Search for bodies after deadly Laos plane crash
This picture taken on February 25, 2011 shows a Lao Airline ATR-72 500 aircraft on the tarmac of Luang Prabang's airport, northern Laos
Seven French citizens, six Australians and five Thais were among those thought to have been killed when the turboprop ATR-72 came down on Wednesday near Pakse airport in Champasak province.
Debris was seen floating in the river at the scene of the disaster, while suitcases were wedged in mud on the riverbank, according to an AFP reporter.
Around a dozen rescuers were using a crane perched on a floating platform in the middle of the Mekong to try to winch the submerged aircraft from the river, which was swollen by a recent tropical storm.
Divers from a Thai rescue team were on the scene to assist in the operation.
State-owned Lao Airlines said more than half of the 44 passengers and five crew onboard were foreign nationals.
Rescue teams have recovered six bodies so far but no survivors, said an airline official in Pakse.
"We can't find most bodies or the plane yet because the aircraft has sunk," he told AFP.
Citizens from up to 11 countries were reported to have been on the flight from the capital Vientiane.
Some of those killed were taken to a mortuary at a Chinese temple in Pakse, which is a hub for tourists travelling to more remote areas in southern Laos.
Three bodies draped in blue plastic sheets were seen in the building, which was guarded by some 10 policemen, some armed, who turned away onlookers.
"They are foreigners from the crash," staff at the centre told AFP, adding that their nationalities were unknown.
Lao Airlines said the aircraft hit "extreme" bad weather while witnesses described seeing the aircraft buffeted by strong winds.
"The plane was about to land but appeared to be hit by a strong wind, causing its head to ascend and pushing it away from the airport area and out of reach of the air traffic control radar," state-run Laos news agency KPL quoted a witness as saying.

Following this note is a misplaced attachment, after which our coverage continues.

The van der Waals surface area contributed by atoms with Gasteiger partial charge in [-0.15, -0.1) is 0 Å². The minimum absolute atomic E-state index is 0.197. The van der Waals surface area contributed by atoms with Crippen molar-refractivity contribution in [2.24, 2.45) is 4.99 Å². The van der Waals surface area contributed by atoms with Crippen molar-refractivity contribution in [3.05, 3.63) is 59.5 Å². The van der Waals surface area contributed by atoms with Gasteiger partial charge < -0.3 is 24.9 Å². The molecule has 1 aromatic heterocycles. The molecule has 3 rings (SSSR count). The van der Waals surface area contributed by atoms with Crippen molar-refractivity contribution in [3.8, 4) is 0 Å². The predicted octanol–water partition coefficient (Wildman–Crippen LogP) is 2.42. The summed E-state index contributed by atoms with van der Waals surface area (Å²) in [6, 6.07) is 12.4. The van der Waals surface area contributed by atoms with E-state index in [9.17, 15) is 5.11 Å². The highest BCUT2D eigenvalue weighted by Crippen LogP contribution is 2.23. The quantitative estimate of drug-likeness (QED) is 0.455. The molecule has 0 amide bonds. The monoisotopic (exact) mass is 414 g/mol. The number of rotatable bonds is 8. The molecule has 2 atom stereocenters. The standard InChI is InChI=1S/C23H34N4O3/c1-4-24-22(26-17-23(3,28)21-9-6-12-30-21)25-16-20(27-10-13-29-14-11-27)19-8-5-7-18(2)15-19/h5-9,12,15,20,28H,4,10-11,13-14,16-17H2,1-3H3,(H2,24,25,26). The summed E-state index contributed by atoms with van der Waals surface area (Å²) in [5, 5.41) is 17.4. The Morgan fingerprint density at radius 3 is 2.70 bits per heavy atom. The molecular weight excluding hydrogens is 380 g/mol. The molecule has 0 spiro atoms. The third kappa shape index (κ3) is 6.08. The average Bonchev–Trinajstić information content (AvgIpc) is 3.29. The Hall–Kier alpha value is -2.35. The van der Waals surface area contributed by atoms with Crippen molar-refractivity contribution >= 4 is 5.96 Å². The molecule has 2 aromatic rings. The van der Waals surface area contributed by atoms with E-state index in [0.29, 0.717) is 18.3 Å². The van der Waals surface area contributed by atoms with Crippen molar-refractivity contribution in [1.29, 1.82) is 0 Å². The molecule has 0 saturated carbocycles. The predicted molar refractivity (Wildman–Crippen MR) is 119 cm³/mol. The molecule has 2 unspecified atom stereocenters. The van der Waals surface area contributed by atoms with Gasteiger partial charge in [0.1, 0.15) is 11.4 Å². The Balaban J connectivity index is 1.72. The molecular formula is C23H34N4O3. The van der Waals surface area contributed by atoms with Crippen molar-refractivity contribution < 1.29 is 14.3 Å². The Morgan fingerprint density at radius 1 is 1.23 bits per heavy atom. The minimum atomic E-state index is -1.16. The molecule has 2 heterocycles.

France said it was rushing embassy officials to the site of the crash in Pakse.
French President Francois Hollande learned of the disaster "with profound emotion and great sadness" and offered "sincere condolences" and full support to the victims' families, his office said in a statement.
According to a passenger list published by Thai media, people from the United States, Vietnam, Canada and Malaysia were on the flight.
Australia said six of its nationals were feared dead, including a family of four.
The family of two Australian men missing, father and son Gordon and Michael Creighton, issued a statement requesting privacy "at this devastating time".
"We have lost a father, a husband, a son, a brother, a fiancé and a best mate in one tragic circumstance and are trying to come to terms with our loss," they said.
Thailand said five of its nationals had died.
Three South Koreans were also among the victims, according to the Transport Ministry in Seoul.
Taiwan said one of its citizens was killed while Beijing's official Xinhua news agency said one Chinese was on board. It said an earlier figure of two had included the Taiwanese victim.
The QV301 flight set off from Vientiane on time at 2.45pm (0745 GMT) and was supposed to arrive in Pakse just over an hour later.
French-Italian aircraft manufacturer ATR said the twin-engine turboprop aircraft was new and had been delivered in March.
The director general of the country's Department of Civil Aviation, Yakua Lopangkao, told the Vientiane Times newspaper that the accident may have occurred due to bad weather triggered by tropical storm Nari.
Founded in 1976, Lao Airlines serves domestic airports and destinations in China, Thailand, Cambodia and Vietnam.
Impoverished Laos, a one-party communist state, has had 29 fatal air accidents since the 1950s, according to the Aviation Safety Network, whose data showed that the country's safety record had improved dramatically in the last decade.
The last fatal air accident was in October 2000 when eight people died after a plane operated by the airline -- then called Lao Aviation -- crashed in remote mountains in the northeast of the country.
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